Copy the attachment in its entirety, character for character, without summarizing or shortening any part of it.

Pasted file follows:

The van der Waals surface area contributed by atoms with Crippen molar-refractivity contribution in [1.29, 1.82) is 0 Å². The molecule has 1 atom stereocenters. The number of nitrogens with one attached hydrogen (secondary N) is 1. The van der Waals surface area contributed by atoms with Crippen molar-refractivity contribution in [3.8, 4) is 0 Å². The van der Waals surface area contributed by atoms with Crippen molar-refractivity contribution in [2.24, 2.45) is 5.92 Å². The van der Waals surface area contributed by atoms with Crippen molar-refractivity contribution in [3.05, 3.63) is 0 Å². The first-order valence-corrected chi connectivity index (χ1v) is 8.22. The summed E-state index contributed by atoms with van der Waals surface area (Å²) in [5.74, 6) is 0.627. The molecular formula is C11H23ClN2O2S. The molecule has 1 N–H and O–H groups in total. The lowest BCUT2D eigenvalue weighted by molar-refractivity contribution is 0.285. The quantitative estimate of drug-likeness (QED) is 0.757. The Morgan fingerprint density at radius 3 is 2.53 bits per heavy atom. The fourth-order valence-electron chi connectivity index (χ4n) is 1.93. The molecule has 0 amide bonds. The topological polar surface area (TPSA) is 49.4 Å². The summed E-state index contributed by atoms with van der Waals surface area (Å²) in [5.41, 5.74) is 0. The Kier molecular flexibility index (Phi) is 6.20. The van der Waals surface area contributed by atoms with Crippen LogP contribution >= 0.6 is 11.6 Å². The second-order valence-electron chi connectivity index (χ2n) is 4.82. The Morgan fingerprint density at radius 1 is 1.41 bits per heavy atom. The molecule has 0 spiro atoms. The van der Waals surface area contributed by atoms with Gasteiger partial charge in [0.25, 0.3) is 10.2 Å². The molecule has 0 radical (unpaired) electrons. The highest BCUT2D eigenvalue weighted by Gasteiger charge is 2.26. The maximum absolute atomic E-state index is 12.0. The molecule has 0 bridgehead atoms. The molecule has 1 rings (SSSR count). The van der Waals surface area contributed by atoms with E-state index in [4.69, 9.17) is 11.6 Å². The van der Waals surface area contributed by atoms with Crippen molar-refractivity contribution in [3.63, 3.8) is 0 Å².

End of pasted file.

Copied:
The van der Waals surface area contributed by atoms with Crippen molar-refractivity contribution in [1.29, 1.82) is 0 Å². The molecule has 1 atom stereocenters. The number of nitrogens with one attached hydrogen (secondary N) is 1. The van der Waals surface area contributed by atoms with Crippen molar-refractivity contribution in [3.8, 4) is 0 Å². The van der Waals surface area contributed by atoms with Crippen molar-refractivity contribution in [2.24, 2.45) is 5.92 Å². The van der Waals surface area contributed by atoms with Crippen molar-refractivity contribution in [3.05, 3.63) is 0 Å². The first-order valence-corrected chi connectivity index (χ1v) is 8.22. The summed E-state index contributed by atoms with van der Waals surface area (Å²) in [5.74, 6) is 0.627. The molecular formula is C11H23ClN2O2S. The molecule has 1 N–H and O–H groups in total. The lowest BCUT2D eigenvalue weighted by molar-refractivity contribution is 0.285. The quantitative estimate of drug-likeness (QED) is 0.757. The Morgan fingerprint density at radius 3 is 2.53 bits per heavy atom. The fourth-order valence-electron chi connectivity index (χ4n) is 1.93. The molecule has 0 amide bonds. The topological polar surface area (TPSA) is 49.4 Å². The summed E-state index contributed by atoms with van der Waals surface area (Å²) in [5.41, 5.74) is 0. The Kier molecular flexibility index (Phi) is 6.20. The van der Waals surface area contributed by atoms with Crippen LogP contribution >= 0.6 is 11.6 Å². The second-order valence-electron chi connectivity index (χ2n) is 4.82. The Morgan fingerprint density at radius 1 is 1.41 bits per heavy atom. The molecule has 0 spiro atoms. The van der Waals surface area contributed by atoms with Gasteiger partial charge in [0.25, 0.3) is 10.2 Å². The molecule has 0 radical (unpaired) electrons. The highest BCUT2D eigenvalue weighted by Gasteiger charge is 2.26. The maximum absolute atomic E-state index is 12.0. The molecule has 0 bridgehead atoms. The molecule has 1 rings (SSSR count). The van der Waals surface area contributed by atoms with E-state index in [4.69, 9.17) is 11.6 Å². The van der Waals surface area contributed by atoms with Crippen molar-refractivity contribution in [3.63, 3.8) is 0 Å².